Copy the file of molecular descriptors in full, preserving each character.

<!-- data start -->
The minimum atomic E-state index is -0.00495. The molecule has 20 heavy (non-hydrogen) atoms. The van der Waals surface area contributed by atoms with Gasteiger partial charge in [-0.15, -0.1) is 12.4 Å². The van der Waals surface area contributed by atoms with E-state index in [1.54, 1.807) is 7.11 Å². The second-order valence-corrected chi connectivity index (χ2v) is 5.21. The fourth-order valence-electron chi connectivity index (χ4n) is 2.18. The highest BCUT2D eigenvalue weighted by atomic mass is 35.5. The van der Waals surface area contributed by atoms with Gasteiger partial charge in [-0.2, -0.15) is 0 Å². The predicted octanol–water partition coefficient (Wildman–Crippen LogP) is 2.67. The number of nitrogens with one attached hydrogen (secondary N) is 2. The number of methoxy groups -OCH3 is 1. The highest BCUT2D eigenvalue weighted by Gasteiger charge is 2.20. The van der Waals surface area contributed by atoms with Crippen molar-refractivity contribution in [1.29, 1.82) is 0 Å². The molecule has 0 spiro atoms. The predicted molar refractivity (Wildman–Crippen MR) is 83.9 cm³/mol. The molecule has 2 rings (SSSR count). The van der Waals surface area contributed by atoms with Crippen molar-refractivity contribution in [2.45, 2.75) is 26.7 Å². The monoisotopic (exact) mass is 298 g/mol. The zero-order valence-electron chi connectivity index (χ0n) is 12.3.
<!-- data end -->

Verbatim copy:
The minimum atomic E-state index is -0.00495. The molecule has 20 heavy (non-hydrogen) atoms. The van der Waals surface area contributed by atoms with Gasteiger partial charge in [-0.15, -0.1) is 12.4 Å². The van der Waals surface area contributed by atoms with E-state index in [1.54, 1.807) is 7.11 Å². The second-order valence-corrected chi connectivity index (χ2v) is 5.21. The fourth-order valence-electron chi connectivity index (χ4n) is 2.18. The highest BCUT2D eigenvalue weighted by atomic mass is 35.5. The van der Waals surface area contributed by atoms with Gasteiger partial charge in [-0.2, -0.15) is 0 Å². The predicted octanol–water partition coefficient (Wildman–Crippen LogP) is 2.67. The number of nitrogens with one attached hydrogen (secondary N) is 2. The number of methoxy groups -OCH3 is 1. The highest BCUT2D eigenvalue weighted by Gasteiger charge is 2.20. The van der Waals surface area contributed by atoms with Crippen molar-refractivity contribution in [1.29, 1.82) is 0 Å². The molecule has 0 spiro atoms. The predicted molar refractivity (Wildman–Crippen MR) is 83.9 cm³/mol. The molecule has 2 rings (SSSR count). The van der Waals surface area contributed by atoms with Crippen molar-refractivity contribution in [2.45, 2.75) is 26.7 Å². The monoisotopic (exact) mass is 298 g/mol. The zero-order valence-electron chi connectivity index (χ0n) is 12.3.